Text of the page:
The Lamoille Valley Rail Trail is a joint project between the Vermont Agency of Transportation and the Vermont Association of Snow Travelers. It also has had the support of Vermont’s congressional delegation. Just last month, the delegation announced a grant that multi-use northern Vermont trail.
Vermont's congressional delegation of Sens. Patrick Leahy and Bernie Sanders and Rep. Peter Welch issued a joint press release to announce a grant for $249,982 from the Northern Border Regional Commission in early October. The grant is leveraged by a $5.2 million grant Sanders previously secured for the construction of the trail. The total cost for the trail is expected to be about $10 million, but much of the remaining amount will come from donations and in-kind services. “These two grants will help bolster efforts to promote conservation, tourism and recreation, which are fundamental to the economy of northern Vermont,” Sanders said. Vermont's senior senator said the grants benefit key economic strengths. “These grants match federal investments to local priorities, moving these ideas from plans, into action,” Leahy said. “They align with key economic strengths and goals of these communities and will help with tourism, recreation and other community goals.”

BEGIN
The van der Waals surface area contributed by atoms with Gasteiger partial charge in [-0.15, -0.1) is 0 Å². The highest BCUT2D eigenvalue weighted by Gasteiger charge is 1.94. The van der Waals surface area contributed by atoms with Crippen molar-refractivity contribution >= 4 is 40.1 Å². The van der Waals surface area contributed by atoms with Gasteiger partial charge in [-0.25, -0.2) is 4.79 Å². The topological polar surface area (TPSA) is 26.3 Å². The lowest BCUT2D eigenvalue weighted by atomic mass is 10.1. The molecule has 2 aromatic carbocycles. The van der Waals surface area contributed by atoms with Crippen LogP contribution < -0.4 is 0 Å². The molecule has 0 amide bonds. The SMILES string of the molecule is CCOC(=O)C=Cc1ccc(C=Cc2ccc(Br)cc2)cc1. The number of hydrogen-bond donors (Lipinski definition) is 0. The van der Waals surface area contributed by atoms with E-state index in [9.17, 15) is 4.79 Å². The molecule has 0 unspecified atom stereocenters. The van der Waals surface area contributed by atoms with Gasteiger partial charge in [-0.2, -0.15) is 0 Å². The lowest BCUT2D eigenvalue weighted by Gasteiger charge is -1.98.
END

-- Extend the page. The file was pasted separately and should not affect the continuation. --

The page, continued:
Hunting, Fishing, Hiking, Backpacking, ATVing, Biking, Camping, Skiing, Snowshoeing, Snowmobiling, Bird Watching, Climbing, Photography, Power Boating, Paddling, Skijoring, Conservation, Four Wheeling, Dog Sledding, and … try us!
Most races and competitions. There will be some allowance for fishing tournaments, some shooting events, and a few others, but we’re not interested in 5k, 10k, half marathons, triathlons, bike races, ski races, swim meets, auto/motorcycle races, adventure races and similar events that are already covered by other publications and local newspapers. Also, no golf, Frisbee games, dog shows (unless they’re bird dogs), gardening, backyard birding, polo, team sports, well you get the idea. We have to draw the line somewhere, and this is a good starting point. Some things will be on a case-by-case basis. It never hurts to ask.